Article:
One of his sons, Ted Schwartz, understands his father's concerns. After all, 99 percent of the family's farming operation is in the Sny floodplain.
"Every time the river comes up, we're very concerned," Ted Schwartz said. "Our livelihood is at stake."
Mike Reed, superintendent of the Sny, acknowledged that no sit-down meeting with railroad officials and governing agencies was ever held. He said it was his understanding the situation hasn't changed since 2008.
"The railroad has steadfastly stated that they don't feel the bridge contributes to flooding," Reed said. "They also say that they cannot leave the bridge in the up position because it's not as stable, even though they told three different public officials in 2008 that they would leave it in the up position."
Reed said there has been some informal discussion in recent years about the possibility of somehow modifying the railroad bridge so the lift span could be kept in the raised position while also keeping the bridge sufficiently stable.
"I don't know if anything has ever come of it," he said.
As it turns out, something has been done.
In response to an inquiry from The Quincy Herald-Whig, Norfolk Southern Railway spokesman Robin Chapman, based in Norfolk, Va., did some checking and found that "the problem we encountered in 2008 is not a problem this year," he said.
According to Chapman, the railroad made some renovations to the bridge last winter that involved moving the lift span's electric motors to a higher position so they no longer have to be removed during flooding.
"So the bridge remains operable even at flood stage now," Chapman said. "If they need to raise the bridge to let boats through or let debris through, they can do that now."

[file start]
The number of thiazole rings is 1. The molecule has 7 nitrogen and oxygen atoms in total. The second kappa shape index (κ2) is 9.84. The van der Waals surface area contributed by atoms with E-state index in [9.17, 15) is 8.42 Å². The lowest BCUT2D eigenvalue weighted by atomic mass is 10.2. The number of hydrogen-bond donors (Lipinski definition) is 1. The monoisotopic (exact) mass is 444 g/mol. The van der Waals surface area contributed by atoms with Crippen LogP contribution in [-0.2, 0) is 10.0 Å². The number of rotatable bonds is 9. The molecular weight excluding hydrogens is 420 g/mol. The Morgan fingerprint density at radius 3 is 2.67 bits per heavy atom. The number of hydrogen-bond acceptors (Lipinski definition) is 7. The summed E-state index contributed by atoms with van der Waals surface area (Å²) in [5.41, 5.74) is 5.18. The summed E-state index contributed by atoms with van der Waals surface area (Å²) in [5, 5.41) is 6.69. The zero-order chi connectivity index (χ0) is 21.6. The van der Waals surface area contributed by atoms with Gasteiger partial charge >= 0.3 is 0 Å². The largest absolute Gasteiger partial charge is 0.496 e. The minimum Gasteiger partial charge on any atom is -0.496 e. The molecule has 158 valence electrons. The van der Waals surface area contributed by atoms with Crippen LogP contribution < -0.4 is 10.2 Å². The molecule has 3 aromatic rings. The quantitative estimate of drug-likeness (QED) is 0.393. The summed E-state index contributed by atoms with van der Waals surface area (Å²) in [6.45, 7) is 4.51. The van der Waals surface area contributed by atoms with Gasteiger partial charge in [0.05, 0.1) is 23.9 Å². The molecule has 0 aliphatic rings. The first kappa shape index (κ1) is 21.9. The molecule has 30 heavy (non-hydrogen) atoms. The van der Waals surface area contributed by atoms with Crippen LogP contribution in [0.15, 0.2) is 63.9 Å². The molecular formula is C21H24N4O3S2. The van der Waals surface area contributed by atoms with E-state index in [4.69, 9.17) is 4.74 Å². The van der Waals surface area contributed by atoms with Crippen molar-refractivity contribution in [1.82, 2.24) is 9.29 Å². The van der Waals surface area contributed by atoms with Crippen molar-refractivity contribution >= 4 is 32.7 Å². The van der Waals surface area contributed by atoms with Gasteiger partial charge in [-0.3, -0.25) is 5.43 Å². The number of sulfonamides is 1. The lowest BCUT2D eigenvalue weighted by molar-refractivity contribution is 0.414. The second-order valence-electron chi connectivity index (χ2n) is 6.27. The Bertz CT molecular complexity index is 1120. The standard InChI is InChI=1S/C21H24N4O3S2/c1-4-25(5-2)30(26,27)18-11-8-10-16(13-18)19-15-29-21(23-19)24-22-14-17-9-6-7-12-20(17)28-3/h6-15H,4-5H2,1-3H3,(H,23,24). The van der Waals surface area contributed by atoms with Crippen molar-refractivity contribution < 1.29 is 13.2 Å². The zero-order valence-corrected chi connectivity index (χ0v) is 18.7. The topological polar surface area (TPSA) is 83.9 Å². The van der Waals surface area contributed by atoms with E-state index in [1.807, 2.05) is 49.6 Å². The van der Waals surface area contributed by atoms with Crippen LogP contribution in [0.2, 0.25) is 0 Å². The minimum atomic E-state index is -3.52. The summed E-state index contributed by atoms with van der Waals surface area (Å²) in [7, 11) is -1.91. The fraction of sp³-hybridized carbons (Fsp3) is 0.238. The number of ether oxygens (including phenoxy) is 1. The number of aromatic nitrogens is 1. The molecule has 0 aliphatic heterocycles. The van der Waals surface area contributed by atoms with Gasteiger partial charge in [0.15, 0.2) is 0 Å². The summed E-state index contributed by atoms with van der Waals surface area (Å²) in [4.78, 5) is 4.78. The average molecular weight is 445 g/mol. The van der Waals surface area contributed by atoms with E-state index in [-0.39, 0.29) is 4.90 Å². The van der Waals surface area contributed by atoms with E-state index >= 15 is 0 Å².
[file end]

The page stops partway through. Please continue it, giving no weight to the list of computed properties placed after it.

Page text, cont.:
Chapman said the railroad shut down rail traffic across the bridge about a week ago after the river stage at Hannibal reached a level of 22.5 feet. He said the railroad intends to keep the lift span mainly in the down position "to preserve the integrity of the bridge." However, if the need arises during a flood situation, the lift span can now be raised.
"We did it mainly to make sure the bridge remained operable under flooding conditions," he said.
Chapman said the controversy that erupted over the locked-down lift span in 2008 "is a moot point now."
While that may be a step forward, Schwartz said he would still like to see the Sny's 54 miles of main stem river levee raised to the 500-year level of protection to help guard the 110,000-acre district against future flood threats. The levee has been bolstered since 1993 and is currently certified as a 100-year levee.
According to Reed, a proposed Comprehensive Plan guiding flood control efforts on the upper Mississippi and Illinois rivers would give the Sny and most other levee districts the opportunity to raise their levees to the 500-year level. However, the proposed plan -- in development since 1993 -- has never been authorized by Congress.
"It's not an option right now," he said.